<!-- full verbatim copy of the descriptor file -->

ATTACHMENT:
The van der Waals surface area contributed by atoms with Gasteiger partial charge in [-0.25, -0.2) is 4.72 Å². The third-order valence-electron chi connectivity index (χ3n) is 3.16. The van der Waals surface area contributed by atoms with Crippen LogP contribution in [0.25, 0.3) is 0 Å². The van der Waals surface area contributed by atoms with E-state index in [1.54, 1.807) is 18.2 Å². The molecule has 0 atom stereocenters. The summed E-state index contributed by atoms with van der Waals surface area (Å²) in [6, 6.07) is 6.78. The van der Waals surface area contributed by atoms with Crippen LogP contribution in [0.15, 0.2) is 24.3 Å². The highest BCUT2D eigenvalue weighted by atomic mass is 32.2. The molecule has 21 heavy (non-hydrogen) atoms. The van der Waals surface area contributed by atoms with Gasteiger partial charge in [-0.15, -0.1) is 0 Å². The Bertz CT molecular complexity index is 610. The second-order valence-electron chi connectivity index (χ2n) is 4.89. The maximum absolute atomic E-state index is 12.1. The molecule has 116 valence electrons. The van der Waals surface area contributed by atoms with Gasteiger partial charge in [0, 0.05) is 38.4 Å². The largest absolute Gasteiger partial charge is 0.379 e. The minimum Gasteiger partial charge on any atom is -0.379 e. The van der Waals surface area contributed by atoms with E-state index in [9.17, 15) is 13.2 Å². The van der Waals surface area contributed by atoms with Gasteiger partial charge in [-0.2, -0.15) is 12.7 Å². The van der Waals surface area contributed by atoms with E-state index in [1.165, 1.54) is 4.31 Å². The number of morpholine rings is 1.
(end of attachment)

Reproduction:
The van der Waals surface area contributed by atoms with Gasteiger partial charge in [-0.25, -0.2) is 4.72 Å². The third-order valence-electron chi connectivity index (χ3n) is 3.16. The van der Waals surface area contributed by atoms with Crippen LogP contribution in [0.25, 0.3) is 0 Å². The van der Waals surface area contributed by atoms with E-state index in [1.54, 1.807) is 18.2 Å². The molecule has 0 atom stereocenters. The summed E-state index contributed by atoms with van der Waals surface area (Å²) in [6, 6.07) is 6.78. The van der Waals surface area contributed by atoms with Crippen LogP contribution in [0.15, 0.2) is 24.3 Å². The highest BCUT2D eigenvalue weighted by atomic mass is 32.2. The molecule has 21 heavy (non-hydrogen) atoms. The van der Waals surface area contributed by atoms with Gasteiger partial charge in [-0.15, -0.1) is 0 Å². The Bertz CT molecular complexity index is 610. The second-order valence-electron chi connectivity index (χ2n) is 4.89. The maximum absolute atomic E-state index is 12.1. The molecule has 116 valence electrons. The van der Waals surface area contributed by atoms with Gasteiger partial charge in [0, 0.05) is 38.4 Å². The largest absolute Gasteiger partial charge is 0.379 e. The minimum Gasteiger partial charge on any atom is -0.379 e. The van der Waals surface area contributed by atoms with E-state index in [9.17, 15) is 13.2 Å². The van der Waals surface area contributed by atoms with Gasteiger partial charge in [-0.2, -0.15) is 12.7 Å². The van der Waals surface area contributed by atoms with E-state index in [1.165, 1.54) is 4.31 Å². The number of morpholine rings is 1.